It’s all a bit River Cottage round here at the moment
Which could possibly double as code for ‘I’m procrastinating over housework in any way I can, and yet trying to look busy at the same time’. This is no slur on the Hugh Fearnley-Whittingstall way, I don’t need much encouragement when it comes to procrastination and the lure of the outdoors in the summer is hard to resist (though in all honesty a lot of my foraging takes place in Waitrose which isn’t exactly the same as a small holding or allotment whichever way I look at it).
As hoped and hinted for, though to be fair he didn’t need much encouragement, Dad took us fishing. The weather was amazing, the fish (on this occasion) were biting, and although I spent most of my time sitting back and watching, I did get slapped around a bit by a mackerel which I think counts as taking an active role in proceedings. Dad’s current boat is best described as a fixer upper and it’s perhaps fortunate that we only discovered that the steering was totally knackered after we got back to dry land – but it adds a certain frisson to the memory and we didn’t come to any harm. My father who is a wise and talented man (who reads this) can count cooking amongst his many accomplishments, so almost before I’d managed to extract myself from the boat (low tide, high pier) he had the fish cooking.
Mackerel caught cleaned and cooked within the hour have to be one of the best things you can ever eat (Dads mantra is ‘It’s just a drop of olive oil some salt and pepper’ which is true as far as it goes, but he has that just cooked thing going on which suits sea food so well, and which takes a fair bit of practice to do properly). As today has been a day off I’ve spent a good chunk of the afternoon perusing ‘Sea Fishing’ (River Cottage handbook 6) and reliving last week’s excitements. I’ve written about this book before and am unashamedly a fan of the whole series but ‘Sea Fishing’, ‘Edible Seashore’ and ‘Mushrooms’ (soon to be followed by ‘Hedgerow’ which I am ridiculously excited about) are particularly special. I’m almost inexpressibly impressed by the combination of practical information including countryside lore - and law, recipes, and foraging/fishing tips, personality, and personal convictions.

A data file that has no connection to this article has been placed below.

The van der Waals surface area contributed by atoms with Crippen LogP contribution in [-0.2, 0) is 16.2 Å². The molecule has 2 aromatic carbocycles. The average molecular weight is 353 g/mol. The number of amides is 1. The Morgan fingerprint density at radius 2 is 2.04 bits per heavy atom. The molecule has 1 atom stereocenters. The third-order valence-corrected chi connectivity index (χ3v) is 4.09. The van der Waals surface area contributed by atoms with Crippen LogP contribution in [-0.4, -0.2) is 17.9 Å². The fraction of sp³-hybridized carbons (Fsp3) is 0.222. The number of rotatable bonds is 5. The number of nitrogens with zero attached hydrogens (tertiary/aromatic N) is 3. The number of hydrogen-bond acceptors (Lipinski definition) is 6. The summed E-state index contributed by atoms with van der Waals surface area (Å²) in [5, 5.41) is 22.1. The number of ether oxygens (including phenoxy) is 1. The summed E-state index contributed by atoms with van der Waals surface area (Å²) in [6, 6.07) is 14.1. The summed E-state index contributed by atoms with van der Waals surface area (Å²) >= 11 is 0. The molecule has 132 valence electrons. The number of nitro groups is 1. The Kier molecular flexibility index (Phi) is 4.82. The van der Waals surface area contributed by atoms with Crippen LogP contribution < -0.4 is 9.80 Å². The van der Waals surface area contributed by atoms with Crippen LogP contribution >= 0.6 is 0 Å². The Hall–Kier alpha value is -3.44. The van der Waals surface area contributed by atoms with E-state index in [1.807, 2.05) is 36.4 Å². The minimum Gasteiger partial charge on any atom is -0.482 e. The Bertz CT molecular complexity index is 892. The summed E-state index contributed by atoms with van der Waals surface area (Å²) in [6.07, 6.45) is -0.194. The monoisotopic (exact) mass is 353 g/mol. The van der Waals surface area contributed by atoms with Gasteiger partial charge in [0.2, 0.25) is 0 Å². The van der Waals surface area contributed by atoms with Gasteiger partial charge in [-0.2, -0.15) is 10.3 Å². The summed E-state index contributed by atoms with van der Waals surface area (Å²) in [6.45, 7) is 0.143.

We caught some young cod which were sadly too badly damaged to throw back (leaving behind some hungry and disgruntled gulls) and delicious as they were cooked with a little olive oil, salt, and pepper (there was a theme), from a conservation point of view they should be left well alone. ‘Sea Fishing’ is commendably clear on this point. I have a few natural history titles – descendents I think of ‘Ring of Bright Water’- where earnest men go out and experience the wilds; they swim in lakes, sleep under stars, admire great flocks of birds wheeling against the twilight sky and write about it in increasingly irritating lyrical prose. There has been a definite fashion for this sort of writing over the last few years - the other end of the spectrum is Collins excellent New Naturalist series, which I will admit is generally a little too specialist for me to read with unalloyed pleasure.
The middle ground - and I hope the future of popular natural history is River Cottage handbook territory, or at least that’s how I feel every time I read, buy, recommend, and give these books. I also think it’s worth mentioning that it’s Bloomsbury who publish these titles because credit where credits due.
The looking busy part of today’s (by now I have to say entirely successful) bid to avoid the hoover took place in the Scottish one’s garden, half hearted weeding was replaced by whole hearted cherry picking. Last year we got 4 cherries off the tree, today I managed to get about half a kilo before sending him up a step ladder to make it a kilo which I think you’ll agree is a far more useful quantity. Tantalisingly plenty of cherries remain just out of reach but I value the Scottish one above jam (or maybe a pie, or perhaps ice cream...) so wouldn’t let him get the long ladder out. At least the blackbirds will be pleased some are left, and I get to indulge my River Cottage fantasies whilst I decide what to do with the crop I have got.